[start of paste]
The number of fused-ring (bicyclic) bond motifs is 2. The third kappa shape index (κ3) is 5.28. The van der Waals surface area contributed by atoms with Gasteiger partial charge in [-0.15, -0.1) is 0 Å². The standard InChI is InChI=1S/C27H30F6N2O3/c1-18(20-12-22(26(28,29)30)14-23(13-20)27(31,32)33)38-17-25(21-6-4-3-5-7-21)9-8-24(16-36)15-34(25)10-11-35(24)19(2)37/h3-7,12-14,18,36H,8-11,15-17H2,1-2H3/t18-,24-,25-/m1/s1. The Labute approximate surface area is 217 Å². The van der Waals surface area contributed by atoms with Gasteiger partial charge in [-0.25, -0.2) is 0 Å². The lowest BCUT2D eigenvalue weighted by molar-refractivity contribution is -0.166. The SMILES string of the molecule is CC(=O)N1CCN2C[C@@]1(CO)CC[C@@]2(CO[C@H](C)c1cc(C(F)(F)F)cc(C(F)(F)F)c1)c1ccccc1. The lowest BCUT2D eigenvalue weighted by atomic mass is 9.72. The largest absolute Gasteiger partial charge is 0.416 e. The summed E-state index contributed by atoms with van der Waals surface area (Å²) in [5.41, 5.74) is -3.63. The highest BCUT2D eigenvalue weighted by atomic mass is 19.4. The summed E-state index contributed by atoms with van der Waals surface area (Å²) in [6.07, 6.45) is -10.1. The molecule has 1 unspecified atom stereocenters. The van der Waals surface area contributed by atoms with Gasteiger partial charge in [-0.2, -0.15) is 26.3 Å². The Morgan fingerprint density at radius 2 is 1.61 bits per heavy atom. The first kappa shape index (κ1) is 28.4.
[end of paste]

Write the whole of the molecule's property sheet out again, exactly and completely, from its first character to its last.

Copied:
The number of fused-ring (bicyclic) bond motifs is 2. The third kappa shape index (κ3) is 5.28. The van der Waals surface area contributed by atoms with Gasteiger partial charge in [-0.15, -0.1) is 0 Å². The standard InChI is InChI=1S/C27H30F6N2O3/c1-18(20-12-22(26(28,29)30)14-23(13-20)27(31,32)33)38-17-25(21-6-4-3-5-7-21)9-8-24(16-36)15-34(25)10-11-35(24)19(2)37/h3-7,12-14,18,36H,8-11,15-17H2,1-2H3/t18-,24-,25-/m1/s1. The Labute approximate surface area is 217 Å². The van der Waals surface area contributed by atoms with Gasteiger partial charge in [-0.25, -0.2) is 0 Å². The lowest BCUT2D eigenvalue weighted by molar-refractivity contribution is -0.166. The SMILES string of the molecule is CC(=O)N1CCN2C[C@@]1(CO)CC[C@@]2(CO[C@H](C)c1cc(C(F)(F)F)cc(C(F)(F)F)c1)c1ccccc1. The lowest BCUT2D eigenvalue weighted by atomic mass is 9.72. The largest absolute Gasteiger partial charge is 0.416 e. The summed E-state index contributed by atoms with van der Waals surface area (Å²) in [5.41, 5.74) is -3.63. The highest BCUT2D eigenvalue weighted by atomic mass is 19.4. The summed E-state index contributed by atoms with van der Waals surface area (Å²) in [6.07, 6.45) is -10.1. The molecule has 1 unspecified atom stereocenters. The van der Waals surface area contributed by atoms with Gasteiger partial charge in [-0.2, -0.15) is 26.3 Å². The Morgan fingerprint density at radius 2 is 1.61 bits per heavy atom. The first kappa shape index (κ1) is 28.4.